Kershaw remains winless in the post-season since Game 1 of the 2013 NLDS, a span of seven starts. He gave up a solo home run to Daniel Murphy in the fourth inning, then walked the bases loaded in the seventh inning before departing with two outs. Reliever Pedro Baez entered and allowed two of his inherited runners to score when David Wright lined a single to center field. On the evening, Kershaw was on the hook for three runs on four hits and four walks with 11 strikeouts. Though he lost his command a bit towards the end of his start, the lefty pitched quite well and will be on the receiving end of some unnecessary criticism as a result of taking another post-season loss.
deGrom and Kershaw both struck out 11 batters, the first time that has happened in a major league post-season game.
Michael Cuddyer didn’t look too good out in left field for the Mets.
Game 2 of the NLDS will continue on Saturday at 9:00 PM EDT. Noah Syndergaard will start for the Mets opposite Zack Greinke of the Dodgers.
For the first time in major league history, both pitchers in a playoff game have struck out at least 11 batters, per MLB.com’s Paul Casella. Mets starter Jacob deGrom has pitched just a hair better than Dodgers starter Clayton Kershaw overall. deGrom has blanked the Dodgers over six frames on five hits and a walk. Kershaw made one mistake, resulting in a solo home run to Daniel Murphy in the fourth inning. He’s allowed four hits and four walks total in 6 2/3 innings.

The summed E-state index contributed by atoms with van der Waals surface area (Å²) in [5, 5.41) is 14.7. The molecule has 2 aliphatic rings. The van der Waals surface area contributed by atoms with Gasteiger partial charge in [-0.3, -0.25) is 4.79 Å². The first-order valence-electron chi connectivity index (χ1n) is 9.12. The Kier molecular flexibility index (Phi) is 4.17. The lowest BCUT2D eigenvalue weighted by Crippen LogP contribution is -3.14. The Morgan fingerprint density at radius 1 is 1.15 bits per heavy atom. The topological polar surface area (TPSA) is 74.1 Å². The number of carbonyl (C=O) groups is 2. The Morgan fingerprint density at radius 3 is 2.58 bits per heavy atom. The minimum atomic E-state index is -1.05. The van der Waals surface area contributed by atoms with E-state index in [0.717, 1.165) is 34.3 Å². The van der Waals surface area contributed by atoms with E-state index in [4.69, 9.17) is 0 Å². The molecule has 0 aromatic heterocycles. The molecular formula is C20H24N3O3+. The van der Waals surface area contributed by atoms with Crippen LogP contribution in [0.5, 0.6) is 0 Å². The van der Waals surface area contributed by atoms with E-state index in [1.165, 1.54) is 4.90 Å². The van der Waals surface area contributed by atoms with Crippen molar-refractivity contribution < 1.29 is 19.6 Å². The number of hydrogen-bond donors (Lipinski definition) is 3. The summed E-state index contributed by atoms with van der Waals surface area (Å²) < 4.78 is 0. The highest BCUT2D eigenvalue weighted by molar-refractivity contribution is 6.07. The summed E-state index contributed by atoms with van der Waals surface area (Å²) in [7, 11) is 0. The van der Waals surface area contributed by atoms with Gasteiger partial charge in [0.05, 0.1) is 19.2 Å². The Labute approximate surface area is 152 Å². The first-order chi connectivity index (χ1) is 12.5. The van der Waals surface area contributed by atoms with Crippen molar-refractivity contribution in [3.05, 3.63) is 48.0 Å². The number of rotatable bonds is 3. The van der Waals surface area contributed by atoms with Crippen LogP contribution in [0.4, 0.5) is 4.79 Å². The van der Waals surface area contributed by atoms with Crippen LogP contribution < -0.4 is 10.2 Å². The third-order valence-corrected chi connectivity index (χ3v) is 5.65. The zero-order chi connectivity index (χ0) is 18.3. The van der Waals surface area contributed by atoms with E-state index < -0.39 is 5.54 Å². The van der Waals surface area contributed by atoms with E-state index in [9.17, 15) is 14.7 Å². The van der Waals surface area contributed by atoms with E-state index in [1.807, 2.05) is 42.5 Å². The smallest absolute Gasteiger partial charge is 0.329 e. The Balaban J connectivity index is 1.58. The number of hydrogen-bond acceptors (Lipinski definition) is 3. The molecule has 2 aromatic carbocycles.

The last time opposing starters each struck out 10 in a post-season game was back in 1944 in Game 5 of the World Series when Mort Cooper of the St. Louis Cardinals struck out 12 and Denny Galehouse of the St. Louis Browns struck out 10.
Mets outfielder Michael Cuddyer has already made a pair of mistakes in left field and he’s only four innings into the first game of the best-of-five NLDS against the Dodgers.
Leading off the second inning, Justin Turner sent a well-struck liner to Cuddyer which was quite catchable, but the ball clanked off of the veteran’s glove. Turner was credited with a double. Mets starter Jacob deGrom was able to work around the misplay, striking out Andre Ethier, A.J. Ellis, and Clayton Kershaw to close out the frame.
With two outs in the third inning, Corey Seager sent a fly ball down the left field line. Cuddyer took an inefficient route and the ball bounced about a foot inside the foul line, then into the stands, giving Seager a ground-rule double. To add insult to injury, Cuddyer ended up tumbling over the fence. deGrom, again, worked around Cuddyer’s mistake, striking out Adrian Gonzalez to end the inning.
Because he bats right-handed, Cuddyer got the start in left field over the left-handed-hitting rookie Michael Conforto against Kershaw, a southpaw. Conforto mustered only a .481 OPS against lefties this season compared to Cuddyer’s .698. Despite the batting disparity, one wonders how short a leash manager Terry Collins has on Cuddyer given his defense.